• Test #2 succeeds at time 600ms, when a single promise is resolved, despite already having had a failure at time 400ms.
  • Test #1 is next; at time 1500ms two promises are resolved.
  • Test #4 is last, at time 1800ms, when we get a second rejection.

We could do more tests with more functions, but it seems we’re on the right way, and our Promise.some() method is working the way we want.

Typing our method

If you’re using TypeScript, you’ll need to define some typing, which has some interesting details. First, we’ll have to npm install aggregate-error so TypeScript will accept using AggregateError(), and we’ll be able to add typing to promiseSome().

function promiseSome(promises: Promise<any>[], count: number): Promise<any[]> {
  return new Promise((resolve, reject) => {
    const resolved: any[] = [];
    const rejected: any[] = [];

    promises.forEach((promise, index) => {

Types are straightforward: we get an array of promises of any type and a number, and we produce a promise that will resolve to an array of promises. The resolved and rejected arrays may have any types, so that’s not complex either. There is a problem, though, if you want to modify the Promise global object. The solution requires adding a definition to the PromiseConstructor interface as follows:

declare global {
  interface PromiseConstructor {
    some(promises: Promise<any>[], count: number): Promise<any[]>;

We are saying now that any promise will also have an additional some() method, and we can do the following.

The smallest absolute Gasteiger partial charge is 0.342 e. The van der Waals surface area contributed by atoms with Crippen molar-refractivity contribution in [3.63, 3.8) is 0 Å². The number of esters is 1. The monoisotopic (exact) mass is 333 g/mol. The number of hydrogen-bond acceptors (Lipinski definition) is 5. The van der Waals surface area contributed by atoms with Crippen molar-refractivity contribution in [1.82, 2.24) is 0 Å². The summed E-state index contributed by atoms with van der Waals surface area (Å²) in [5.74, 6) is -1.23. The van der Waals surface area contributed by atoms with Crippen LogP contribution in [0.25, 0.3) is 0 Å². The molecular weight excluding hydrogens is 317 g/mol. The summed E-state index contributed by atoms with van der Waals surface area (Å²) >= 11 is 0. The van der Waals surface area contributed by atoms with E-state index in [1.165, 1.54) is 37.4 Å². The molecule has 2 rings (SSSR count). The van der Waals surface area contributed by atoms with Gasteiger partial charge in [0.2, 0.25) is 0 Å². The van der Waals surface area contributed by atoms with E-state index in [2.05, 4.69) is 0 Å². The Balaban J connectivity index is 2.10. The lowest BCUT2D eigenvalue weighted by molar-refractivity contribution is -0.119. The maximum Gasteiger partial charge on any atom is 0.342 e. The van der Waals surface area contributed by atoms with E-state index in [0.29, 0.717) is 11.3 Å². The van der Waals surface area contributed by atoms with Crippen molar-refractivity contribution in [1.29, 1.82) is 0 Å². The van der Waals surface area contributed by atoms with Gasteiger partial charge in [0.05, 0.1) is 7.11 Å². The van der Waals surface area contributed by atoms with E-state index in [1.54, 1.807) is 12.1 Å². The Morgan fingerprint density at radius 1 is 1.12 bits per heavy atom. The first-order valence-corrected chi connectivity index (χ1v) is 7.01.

Promise.some = function (promises: Promise<any>[], count: number) {
  return promiseSome(promises, count);

If you want to run the tests again, you’ll need typing for our fake promises, but that’s not hard. We’ll have two generic functions, depending on a type parameter T, as follows.

const success = <T>(time: number, value: T): Promise<T> =>
  new Promise((resolve) => setTimeout(resolve, time, value));

const failure = <T>(time: number, reason: T): Promise<T> =>
  new Promise((_, reject) => setTimeout(reject, time, reason));

We’re done!


In this article, we’ve seen a problem related to handling several promises, and we added a new method to promise objects to solve it, which we tested with a number of cases. For completeness, we also saw how to convert our code to TypeScript, so we can use it anywhere. A win all around!

A TIP FROM THE EDITOR: This series of articles has more on promises; check out Waiting With Promises and Memoizing Promises.